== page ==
How Providence Gave Me a Headache While Reading “Watchmen”

One of the fastest growing series on philosophy that can easily be found in bookstores is from Blackwell Publishers, entitled “Pop Culture and Philosophy.” Titles include The Daily Show and Philosophy, Batman and Philosophy, and Monty Python and Philosophy. The primary target of these books are those fans who enjoy examining the minute aspects of their favorite pop-culture entities. While I was reading one volume, Seinfeld and Philosophy, I was reminded of an experience commonly shared only by Providence students: the Avodah reflection. While often these times of reflection last around 45 minutes, the idea of taking time to examine common cultural phenomenon is something that was instilled in me since my Freshman year at Providence. While I realize that I already possessed the capability of thinking through how pop culture reflects on our own society prior to college, it is quite a unique experience to, as a group of peers, take time to discuss various aspects of our shared experience in culture.

One reason that I believe that these pop culture philosophy books, which carefully examine elements in pop culture, have become quite successful is that there is a widespread desire to understand how movies, television or other forms of mass entertainment connect with us on a deeper level than just understanding why a movie or television formula successfully becomes a “hit.” This desire for understanding how and why pop culture connects with our generation is something that Christians, seeking to be creators in culture, can certainly strive to understand in order to be able to create narratives that can connect with the larger world.

Something often brought up in our script writing class at Providence is how formula does not, or should not translate into creative deficiency. While we can use a three act structure to guide us in creating a script that does not lag or lose momentum, this does not mean that we create cultural artifacts that are simplistic and reduced to a formula; it instead means that we can understand the basic framework so that we can be creative, unique storytellers.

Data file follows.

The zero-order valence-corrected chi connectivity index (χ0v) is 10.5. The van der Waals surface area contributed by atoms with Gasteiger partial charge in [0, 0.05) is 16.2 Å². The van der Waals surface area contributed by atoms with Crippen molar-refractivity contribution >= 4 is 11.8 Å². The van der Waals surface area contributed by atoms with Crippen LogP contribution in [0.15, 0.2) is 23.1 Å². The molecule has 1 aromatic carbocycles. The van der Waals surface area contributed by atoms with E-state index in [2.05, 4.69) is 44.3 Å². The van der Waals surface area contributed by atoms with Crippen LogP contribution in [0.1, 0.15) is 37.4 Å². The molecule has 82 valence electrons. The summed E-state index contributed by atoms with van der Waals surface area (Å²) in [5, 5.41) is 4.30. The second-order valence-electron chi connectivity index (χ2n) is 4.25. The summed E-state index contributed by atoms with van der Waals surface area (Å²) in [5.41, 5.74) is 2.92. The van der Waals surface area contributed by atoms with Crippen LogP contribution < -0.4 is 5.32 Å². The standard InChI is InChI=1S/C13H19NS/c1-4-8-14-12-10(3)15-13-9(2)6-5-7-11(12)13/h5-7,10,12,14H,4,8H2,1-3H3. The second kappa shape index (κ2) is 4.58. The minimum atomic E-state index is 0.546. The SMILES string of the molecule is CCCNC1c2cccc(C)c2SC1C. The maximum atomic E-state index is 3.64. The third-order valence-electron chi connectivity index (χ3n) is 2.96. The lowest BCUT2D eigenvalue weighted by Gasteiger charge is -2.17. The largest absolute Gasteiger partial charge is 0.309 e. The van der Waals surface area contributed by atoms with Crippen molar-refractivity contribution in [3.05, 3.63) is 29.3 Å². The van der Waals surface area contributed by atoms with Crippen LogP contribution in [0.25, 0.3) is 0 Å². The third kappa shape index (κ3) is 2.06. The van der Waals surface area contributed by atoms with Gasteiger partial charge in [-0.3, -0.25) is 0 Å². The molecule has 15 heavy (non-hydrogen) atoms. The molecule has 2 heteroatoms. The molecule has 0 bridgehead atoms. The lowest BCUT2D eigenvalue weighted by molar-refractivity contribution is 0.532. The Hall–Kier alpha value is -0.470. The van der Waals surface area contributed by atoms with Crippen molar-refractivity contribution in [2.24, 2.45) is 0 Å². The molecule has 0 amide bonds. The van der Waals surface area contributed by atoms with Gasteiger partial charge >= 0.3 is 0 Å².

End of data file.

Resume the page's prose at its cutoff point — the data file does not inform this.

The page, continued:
Let me now address how the title relates to the topic of this article. I am in the process of reading Watchmen, one of the most highly acclaimed graphic novels in the form’s brief history and on Time Magazine’s top 100 novels list. The book deals with a variety of heavy topics, the largest of which is the value and place of human existence in the universe. While the profoundness of this topic has connected with readers around the world, I cannot help but feel as if my education at Providence is not somewhat to blame for why I cannot stop thinking about this aspect of the book. What left me with a headache was a quote from C.G. Jung in the ninth chapter of Watchmen: “As far as we can discern, the sole purpose of human existence is to kindle a light of meaning in the darkness of mere being.” While before coming to Providence I may have dismissed that quote with a simple, “What a bunch of atheistic garbage,” I now address it in my mind with a multitude of questions: “What does he mean by meaning? What is he referring to by ‘the darkness’ in mere being? How, as a Christian, can I connect with such a phrase in light of total depravity and what God has called his elect to be in that darkness?” Beyond simply being able to articulate and address cultural questions raised in pop culture, there is a deep need in our culture for a visible and well thought out response from those who claim the name of Christ. It is certainly a shame if profound works that raise lingering questions must only come from the minds of those who reject the Creator. Yet, how can we break the mold of being stuck in a world where Christians only function culturally if they create their own separate sphere of creativity? Well, I think I am about to get another headache.